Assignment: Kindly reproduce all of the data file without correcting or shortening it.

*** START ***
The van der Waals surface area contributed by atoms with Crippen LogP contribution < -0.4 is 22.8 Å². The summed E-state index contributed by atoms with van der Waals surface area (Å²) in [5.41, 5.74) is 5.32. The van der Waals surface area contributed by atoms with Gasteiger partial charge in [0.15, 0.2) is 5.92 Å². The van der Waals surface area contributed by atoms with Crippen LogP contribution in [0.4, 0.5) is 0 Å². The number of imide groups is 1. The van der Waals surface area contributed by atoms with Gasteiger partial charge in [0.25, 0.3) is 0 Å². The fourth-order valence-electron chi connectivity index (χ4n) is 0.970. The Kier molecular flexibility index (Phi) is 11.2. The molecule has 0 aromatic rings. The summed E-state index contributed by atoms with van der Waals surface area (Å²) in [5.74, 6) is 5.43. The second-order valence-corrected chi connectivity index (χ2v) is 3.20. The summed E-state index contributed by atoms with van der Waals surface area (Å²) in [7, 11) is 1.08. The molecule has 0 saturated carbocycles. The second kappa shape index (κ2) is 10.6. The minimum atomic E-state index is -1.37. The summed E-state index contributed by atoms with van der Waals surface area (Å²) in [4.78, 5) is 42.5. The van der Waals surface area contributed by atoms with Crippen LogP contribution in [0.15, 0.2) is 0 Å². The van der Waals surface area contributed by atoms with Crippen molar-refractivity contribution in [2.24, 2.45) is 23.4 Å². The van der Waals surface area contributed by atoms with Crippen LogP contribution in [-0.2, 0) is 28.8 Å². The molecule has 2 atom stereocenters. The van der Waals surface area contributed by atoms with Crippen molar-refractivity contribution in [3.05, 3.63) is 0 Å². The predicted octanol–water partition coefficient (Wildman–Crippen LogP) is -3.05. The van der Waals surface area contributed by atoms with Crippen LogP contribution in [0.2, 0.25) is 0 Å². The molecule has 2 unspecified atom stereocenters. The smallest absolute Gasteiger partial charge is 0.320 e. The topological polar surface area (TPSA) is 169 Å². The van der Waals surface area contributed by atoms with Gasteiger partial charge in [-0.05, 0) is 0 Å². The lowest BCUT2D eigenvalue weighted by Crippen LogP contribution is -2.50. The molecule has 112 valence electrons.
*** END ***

The van der Waals surface area contributed by atoms with Crippen LogP contribution < -0.4 is 22.8 Å². The summed E-state index contributed by atoms with van der Waals surface area (Å²) in [5.41, 5.74) is 5.32. The van der Waals surface area contributed by atoms with Gasteiger partial charge in [0.15, 0.2) is 5.92 Å². The van der Waals surface area contributed by atoms with Crippen LogP contribution in [0.4, 0.5) is 0 Å². The number of imide groups is 1. The van der Waals surface area contributed by atoms with Gasteiger partial charge in [0.25, 0.3) is 0 Å². The fourth-order valence-electron chi connectivity index (χ4n) is 0.970. The Kier molecular flexibility index (Phi) is 11.2. The molecule has 0 aromatic rings. The summed E-state index contributed by atoms with van der Waals surface area (Å²) in [5.74, 6) is 5.43. The second-order valence-corrected chi connectivity index (χ2v) is 3.20. The summed E-state index contributed by atoms with van der Waals surface area (Å²) in [7, 11) is 1.08. The molecule has 0 saturated carbocycles. The second kappa shape index (κ2) is 10.6. The minimum atomic E-state index is -1.37. The summed E-state index contributed by atoms with van der Waals surface area (Å²) in [4.78, 5) is 42.5. The van der Waals surface area contributed by atoms with Crippen LogP contribution in [0.15, 0.2) is 0 Å². The van der Waals surface area contributed by atoms with Crippen molar-refractivity contribution in [2.24, 2.45) is 23.4 Å². The van der Waals surface area contributed by atoms with Crippen LogP contribution in [-0.2, 0) is 28.8 Å². The molecule has 2 atom stereocenters. The van der Waals surface area contributed by atoms with Crippen molar-refractivity contribution in [3.05, 3.63) is 0 Å². The predicted octanol–water partition coefficient (Wildman–Crippen LogP) is -3.05. The van der Waals surface area contributed by atoms with Crippen LogP contribution in [0.2, 0.25) is 0 Å². The molecule has 2 unspecified atom stereocenters. The smallest absolute Gasteiger partial charge is 0.320 e. The topological polar surface area (TPSA) is 169 Å². The van der Waals surface area contributed by atoms with Gasteiger partial charge in [-0.05, 0) is 0 Å². The lowest BCUT2D eigenvalue weighted by Crippen LogP contribution is -2.50. The molecule has 112 valence electrons.